REVIEW: Beyond Skyline (2017)

Beyond Skyline is a sci-fi sequel to the 2010 original. Frank Grillo plays an LAPD officer who has to survive an alien invasion, protect his family, and perhaps find a way to bring the alien threat down.

The performances in Beyond Skyline are fine. Frank Grillo plays a convincing badass in everything, and in the scenes with his character’s son, he also shines as a father. Iko Uwais does some good work here, obviously with the action, but also with some of the more dialogue heavy scenes. Acting in his second language doesn’t diminish the fact that he’s a surprisingly capable performer. Bojana Novakovic is passable, although she isn’t given a lot to do; in the final act she has some weirdly over the top moments, shouting at aliens as she’s firing a pistol, that kind of made me laugh unintentionally. Jonny Weston is also middle-of-the-road as Grillo’s estranged son.

The story for Beyond Skyline is a mixed bag of all-over-the-place. It starts out simple enough, with a bunch of LA citizens trying to make it out of the city alive, a strained father-son relationship, and the alcoholic depression of Grillo’s character. That’s all fine and dandy, but after a certain point in the film, complications arrive in both the story itself and the execution of that story. The ideas the producers/writers/director have aren’t inherently bad, they’re just not deftly handled and the runtime and budget constraints don’t help. They don’t give this plot any time to breathe, and not in the super fast-paced kind of way. They try to accomplish a lot in a small time frame, and the film suffers for it. We’re asked to be invested in characters that they’ve barely attempted to flesh out or set up in any meaningful ways besides passing mentions and the first five minutes of the film. They introduce a plot element later on that they barely explain, but it becomes the focus of the finale. No spoilers, but the way that the ending plays out from a story perspective downright confused me, as there’s no time taken to explain to the audience how certain characters know to do certain things. It’s also slightly off-putting how frequently the film shifts between a couple genres. There’s action beats, there are horror/suspense beats, and then there’s just full blown sci-fi madness. I’m fine with these genres mixing; in fact I’d be more than happy with it, if the shifts were better timed and executed.  The ending is also hilariously sequel-baity. All of this makes Beyond Skyline an ambitious film, but not an overly satisfying one from a narrative point of view.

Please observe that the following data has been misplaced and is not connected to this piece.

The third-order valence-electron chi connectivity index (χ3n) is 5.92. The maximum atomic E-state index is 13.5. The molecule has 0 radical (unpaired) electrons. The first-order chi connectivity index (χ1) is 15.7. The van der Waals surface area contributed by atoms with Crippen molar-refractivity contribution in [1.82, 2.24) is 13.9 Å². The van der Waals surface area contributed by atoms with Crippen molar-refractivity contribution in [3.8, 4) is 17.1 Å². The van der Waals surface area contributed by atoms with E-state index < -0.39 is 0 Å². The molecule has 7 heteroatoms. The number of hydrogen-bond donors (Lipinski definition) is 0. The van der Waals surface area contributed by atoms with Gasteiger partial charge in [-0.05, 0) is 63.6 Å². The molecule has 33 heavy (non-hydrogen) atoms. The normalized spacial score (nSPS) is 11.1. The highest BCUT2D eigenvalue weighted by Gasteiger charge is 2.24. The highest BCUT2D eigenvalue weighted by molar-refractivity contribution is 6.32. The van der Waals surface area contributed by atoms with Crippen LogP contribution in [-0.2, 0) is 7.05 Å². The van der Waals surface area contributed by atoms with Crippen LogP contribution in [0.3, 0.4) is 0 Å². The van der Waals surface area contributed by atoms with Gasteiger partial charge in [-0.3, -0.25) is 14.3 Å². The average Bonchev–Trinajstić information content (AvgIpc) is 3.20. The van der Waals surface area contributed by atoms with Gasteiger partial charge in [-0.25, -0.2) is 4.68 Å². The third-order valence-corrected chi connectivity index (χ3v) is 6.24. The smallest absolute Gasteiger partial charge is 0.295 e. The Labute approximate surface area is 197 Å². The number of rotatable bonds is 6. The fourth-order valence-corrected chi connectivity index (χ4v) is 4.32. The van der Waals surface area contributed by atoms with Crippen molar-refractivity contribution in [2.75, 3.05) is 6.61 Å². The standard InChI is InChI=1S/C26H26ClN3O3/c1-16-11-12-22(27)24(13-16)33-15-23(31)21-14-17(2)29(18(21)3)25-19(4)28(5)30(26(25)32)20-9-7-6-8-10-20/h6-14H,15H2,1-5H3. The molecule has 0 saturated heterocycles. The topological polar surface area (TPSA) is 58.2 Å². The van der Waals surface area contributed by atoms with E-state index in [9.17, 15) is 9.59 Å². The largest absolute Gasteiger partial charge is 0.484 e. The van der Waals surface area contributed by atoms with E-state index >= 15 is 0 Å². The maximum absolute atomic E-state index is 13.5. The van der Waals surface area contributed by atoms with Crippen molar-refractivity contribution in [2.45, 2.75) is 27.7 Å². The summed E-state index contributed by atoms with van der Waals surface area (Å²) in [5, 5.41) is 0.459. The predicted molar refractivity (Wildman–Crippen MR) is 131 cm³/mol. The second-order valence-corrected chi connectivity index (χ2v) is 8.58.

The action set pieces, for a film of its budget, are kind of impressive. Earlier on, the action is fairly standard point-and-shoot stuff, but later on there are some pretty solid fight scenes and grander sci-fi action. There’s one scene in particular, between Grillo and Uwais, that might be the most satisfying action sequence in the film, solidly directed and performed by the actors. Some of the action suffers from a clearly low budget, particularly in the finale; there’s a gargantuan-sized battle that looked absolutely horrible. As I said, too ambitious for its budget.

Even outside of the action, the effects are hit and miss. There are some moments that look pretty good. Scenes with the giant mother ship flying around and some pretty well rendered creatures build you up for a theater-level sci-fi action film, but other sequences remind you that you’re watching a direct to VOD film. These moments took me out of the film, and I found myself wincing at some of the CGI. In contrast, however, the practical suits for the man-sized aliens actually look pretty good. There’s some nice detail and the character design is well done. The alien ship interior is hit and miss; there are some parts that look really good and others that look positively ugly. Most of the time, you can clearly see what is a set and what is green screen just from the contrast in level of detail. This is a 20-million-dollar film that almost looks like a 5-million-dollar film, and at times it’s predecessor looked better. This all comes down to budget vs. vision; Beyond Skyline tries to act like it’s a 100-million-dollar blockbuster when it’s not.

The cinematography is average; I can’t think of a single shot that was really impressive. I will say that they do a pretty good job at framing the action scenes; even with the handheld/shaky-cam I can still pretty clearly see what is going on, so that was definitely a plus.

The musical score, helmed by Nathan Whitehead, is fine, but not all that original. It features a lot of electronic distortion and some solid orchestral moments, but I can’t think of a single situation where the music really amped the action up or helped an emotional beat ring true. It played like background music to me, not at all effecting my enjoyment of the proceedings one way or the other.

Beyond Skyline is a pretty disappointing film. I was actually excited to see it when the trailer was unveiled because it looked like what the first film probably should have been: an off-the-wall, badass sci-fi adventure. Sadly, it’s let down by an incredibly weak script, messy plot, thin characters, and some uneven VFX work. If you really need to scratch a sci-fi itch, maybe rent it or dig it out of a bargain bin. If not, look up the Grillo vs. Uwais fight on Youtube.

Have you seen Beyond Skyline? Let me know your thoughts in the comment section below. Stay nerdy everyone!

By Mike Calkins

23, Writer for Geeks + Gamers since 2016. Film, comic, and video game fan; Physical media enthusiast/collector.

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